25 Sept - Why failing is good, and how to move forwards afterwards


It is impossible to live without failing at something, unless you live so cautiously that you might as well not have lived at all, in which case you have failed by default.” - J.K. Rowling

Failure is part of life.

It is an essential process for our personal growth and it gives us an opportunity to be better. When we fail, it doesn’t mean we weren’t good enough. It simply means that there is more to be learned or another direction to be taken.

In our training and particularly in CrossFit where we measure and track our progress, failure can be a regular occurrence. It is not something to avoid, but something to be embraced and even searched out. If we never fail at anything can we really say we tried our best or pushed our capabilities?

“Full effort is full victory” – Mahatma Gandhi

What is to be encouraged and sort after is effort. Effort is not dictated by skill level, experience, strength, size, or speed; instead, it’s dictated by “heart”. Effort is dependent on how much heart you have, or in other words, your mental fortitude.

Whether you are training in the gym or putting in the hours at work, our effort dictates our success, regardless of the end result. If you try your best and come up short (or “fail”), you have succeeded in opening the door to learn, improve and eventually be better. If we don’t try, if we hold back for fear of the end result, we stifle our chances of progress.

All that being said, failing is not easy to take and can often leave us feeling frustrated. This is only natural if it is related to something you care about, what’s key is how you recover.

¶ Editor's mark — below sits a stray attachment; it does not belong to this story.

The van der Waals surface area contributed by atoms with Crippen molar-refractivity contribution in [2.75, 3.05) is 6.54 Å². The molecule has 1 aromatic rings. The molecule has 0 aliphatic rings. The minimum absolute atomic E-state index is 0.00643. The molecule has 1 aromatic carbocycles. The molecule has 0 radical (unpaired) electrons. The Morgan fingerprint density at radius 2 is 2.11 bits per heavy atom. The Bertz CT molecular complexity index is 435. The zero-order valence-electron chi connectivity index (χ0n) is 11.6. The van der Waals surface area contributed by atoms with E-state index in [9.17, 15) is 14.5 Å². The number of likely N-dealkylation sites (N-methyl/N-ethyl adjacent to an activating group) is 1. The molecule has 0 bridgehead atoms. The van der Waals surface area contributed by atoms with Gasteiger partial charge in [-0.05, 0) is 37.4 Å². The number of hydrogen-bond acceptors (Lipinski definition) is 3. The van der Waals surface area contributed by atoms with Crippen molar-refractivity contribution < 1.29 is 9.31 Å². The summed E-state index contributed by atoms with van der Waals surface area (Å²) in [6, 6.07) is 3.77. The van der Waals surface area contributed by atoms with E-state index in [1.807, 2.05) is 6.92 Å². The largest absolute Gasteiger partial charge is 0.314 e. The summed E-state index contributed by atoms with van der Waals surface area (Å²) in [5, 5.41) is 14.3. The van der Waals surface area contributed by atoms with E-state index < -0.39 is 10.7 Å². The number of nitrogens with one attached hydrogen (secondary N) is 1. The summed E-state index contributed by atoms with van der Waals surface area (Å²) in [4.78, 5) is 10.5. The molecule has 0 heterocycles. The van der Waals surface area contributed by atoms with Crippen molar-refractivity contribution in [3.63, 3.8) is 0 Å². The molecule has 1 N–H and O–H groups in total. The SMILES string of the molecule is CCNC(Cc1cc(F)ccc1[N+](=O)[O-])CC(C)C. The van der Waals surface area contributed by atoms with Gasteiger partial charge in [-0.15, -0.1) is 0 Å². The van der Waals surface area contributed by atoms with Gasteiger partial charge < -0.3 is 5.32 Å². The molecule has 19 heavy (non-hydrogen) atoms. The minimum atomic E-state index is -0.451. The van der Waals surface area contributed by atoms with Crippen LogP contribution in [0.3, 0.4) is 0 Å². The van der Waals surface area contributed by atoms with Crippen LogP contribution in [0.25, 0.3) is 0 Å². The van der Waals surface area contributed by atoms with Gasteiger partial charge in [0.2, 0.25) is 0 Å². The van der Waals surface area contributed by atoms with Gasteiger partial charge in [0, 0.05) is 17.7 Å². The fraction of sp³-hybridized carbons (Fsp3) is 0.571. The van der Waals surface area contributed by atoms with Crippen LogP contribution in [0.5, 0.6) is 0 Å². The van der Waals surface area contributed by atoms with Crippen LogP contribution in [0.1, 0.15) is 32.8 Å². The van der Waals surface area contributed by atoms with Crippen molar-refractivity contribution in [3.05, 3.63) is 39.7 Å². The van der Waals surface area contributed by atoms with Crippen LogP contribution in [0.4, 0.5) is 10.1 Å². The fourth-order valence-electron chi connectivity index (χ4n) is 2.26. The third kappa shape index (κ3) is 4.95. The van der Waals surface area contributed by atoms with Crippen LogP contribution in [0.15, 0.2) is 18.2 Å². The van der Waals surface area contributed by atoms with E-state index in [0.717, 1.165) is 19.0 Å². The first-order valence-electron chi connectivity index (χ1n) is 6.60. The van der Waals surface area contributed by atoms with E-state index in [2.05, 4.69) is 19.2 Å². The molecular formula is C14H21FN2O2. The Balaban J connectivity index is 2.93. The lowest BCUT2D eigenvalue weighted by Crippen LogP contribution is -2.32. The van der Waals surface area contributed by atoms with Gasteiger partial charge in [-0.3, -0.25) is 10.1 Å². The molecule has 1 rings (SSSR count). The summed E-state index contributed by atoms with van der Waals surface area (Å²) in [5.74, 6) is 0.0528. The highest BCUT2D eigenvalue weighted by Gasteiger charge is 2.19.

So here are some ways you can learn to embrace failure and move forwards after set-backs.

Remember where you came from. Think back to your first few weeks of training. You were probably worn out by the warm-ups, squatted like a newborn giraffe and the thought of lifting an empty barbell terrorised you. Just look where you are now!

Take the small wins and celebrate them. As you get more and more training under your belt the 10-20kg PBs become 2-5kg PBs, and it feels like it takes months, not weeks, to make any progress.

Take time to enjoy the smallest of wins. Perhaps it’s the fact you hit the gym 3 times this week, or you didn’t get frustrated mid-workout, or maybe it was that 1kg PB. Being happy about each small step forwards will help you feel good about yourself.

Remember what’s important in your life. It’s all too easy to let our happiness and motivation get tied up in the minutiae of training life.

So what actually matters? If you ever get frustrated over something, ask yourself: “Next week/month/year, will I remember this and will it have had any impact on my life?” Nine times out of 10, the answer is no.

What you will remember in the months and years to come are the friends you made, the experiences you had training with them and spending time with them outside the gym, and the good health you continue to enjoy because you dedicate a few hours each week to looking after yourself.


A) Strength - Back squat

Every 2 minutes for 12 minutes (6 sets)
3 @ 70%
2 @ 75%
1 @ 80%
3 @ 75%
2 @ 80%
1 x AMrep @ 85%

B) Accessory
Tabata dumbbell floor press, with lockout hold
- 2 minute rest -
Tabata kettlebell front rack walking lunges, with front rack hold
- 2 minute rest -
Tabata ring row, with chest to ring hold